“We LOVE advent calendars in my house. When my kids were small, we did the traditional chocolate advent calendars,” said Michelle Price of Honest and Truly, “but as my kids got older, we got more creative. Every year, my son gets a new LEGO Advent calendar and my other kid gets a fancy chocolate one. And most importantly, we have an Advent calendar we made for my cat where he gets a special treat every day, too!”

Two children playing with a festive advent calendar.
Photo credit: YayImages.

When do Advent calendars start in December?

Thanks to Lang’s creation, here’s how the modern Advent calendar works.

  • It starts on December 1.
  • There are 24 windows that you open.
  • You open one each day based on the calendar date.
  • You open the last window on December 24 or Christmas Eve.
A person displaying a wooden santa claus advent calendar.
Photo credit: YayImages.
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Popularity of these Christmas calendars

Today, Advent calendars can be made of various materials, such as paper, wood or fabric. Not all include chocolate. Some do-it-yourself Advent calendars might include 24 bags or 24 boxes filled with keepsakes or edible goodies.

And, boy, have they become popular. VYPR, a consumer-insights company, surveyed shoppers about Advent calendar purchases. They found that 55 percent of them had planned on buying an Advent calendar for themselves or someone else.

Anticipation calendars

In addition, marketing experts say that Advent calendars — which they refer to as anticipation calendars — have mass appeal during the holiday season and beyond.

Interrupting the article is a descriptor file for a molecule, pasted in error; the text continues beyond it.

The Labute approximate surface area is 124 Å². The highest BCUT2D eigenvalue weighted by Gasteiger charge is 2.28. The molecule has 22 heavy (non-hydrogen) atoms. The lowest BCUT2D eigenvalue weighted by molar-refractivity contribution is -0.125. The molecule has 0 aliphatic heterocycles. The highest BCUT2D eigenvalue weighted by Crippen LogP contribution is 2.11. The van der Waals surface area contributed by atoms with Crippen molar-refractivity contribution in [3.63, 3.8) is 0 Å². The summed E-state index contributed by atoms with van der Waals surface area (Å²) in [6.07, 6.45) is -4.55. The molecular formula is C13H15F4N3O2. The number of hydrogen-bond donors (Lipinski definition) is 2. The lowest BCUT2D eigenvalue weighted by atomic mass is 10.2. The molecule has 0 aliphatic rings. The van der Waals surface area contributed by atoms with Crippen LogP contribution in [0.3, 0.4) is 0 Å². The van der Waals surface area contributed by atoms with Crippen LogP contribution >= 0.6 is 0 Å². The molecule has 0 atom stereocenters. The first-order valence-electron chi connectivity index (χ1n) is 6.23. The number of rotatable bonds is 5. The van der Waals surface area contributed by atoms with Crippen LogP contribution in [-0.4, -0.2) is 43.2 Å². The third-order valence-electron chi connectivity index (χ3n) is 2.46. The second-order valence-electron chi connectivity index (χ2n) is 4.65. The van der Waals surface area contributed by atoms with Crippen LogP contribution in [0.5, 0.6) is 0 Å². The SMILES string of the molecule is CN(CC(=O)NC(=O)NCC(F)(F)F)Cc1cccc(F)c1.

“Anticipation calendars also give consumers the opportunity to experiment with products the recipient has not tried before,” reported marketing intelligence company Mintel. “From simple interactive cardboard calendars with sweets affixed behind a series of easy-to-open doors, the concept of ‘counting down the days to Christmas’ has become an elaborate enterprise.”

In other words, Advent calendars aren’t just for children anymore. One of the newer iterations of this holiday staple is the luxury Advent calendar. The Washington Post reported about extravagant ones, ranging from $600 makeup calendars to a  $100 wellness one. Even department stores like Saks Fifth Avenue and Nordstrom have started stocking Advent calendars.

An advent calendar of many different boxes.
Photo credit: YayImages.

For some, buying, making or giving an Advent calendar has become an expected part of holiday traditions, even for grownups. Take Jere’ Cassidy of One Hot Oven.

“My family and I are all tea enthusiasts, so I came up with the idea of creating Advent Tea Calendars,” she explained. “Every year, during Thanksgiving, I gift these calendars to our friends and family so they can enjoy them throughout December. To make it extra special, I collect unique and specialty teas throughout the year to include in the calendar. This has become a tradition that everyone loves, and I love making them.”

Whether you prefer a traditional Advent calendar or a more modern version with unique and possibly luxury surprises behind each window, there is sure to be one that suits your style, taste and budget.

Leah Ingram is the author of 15 books, including “Suddenly Frugal: How to Live Happier and Healthier for Less” and “The Complete Guide to Paying for College.” She shares shopping advice for getting the most value for your time and money at Leah Ingram Real Sophisticated Consumer.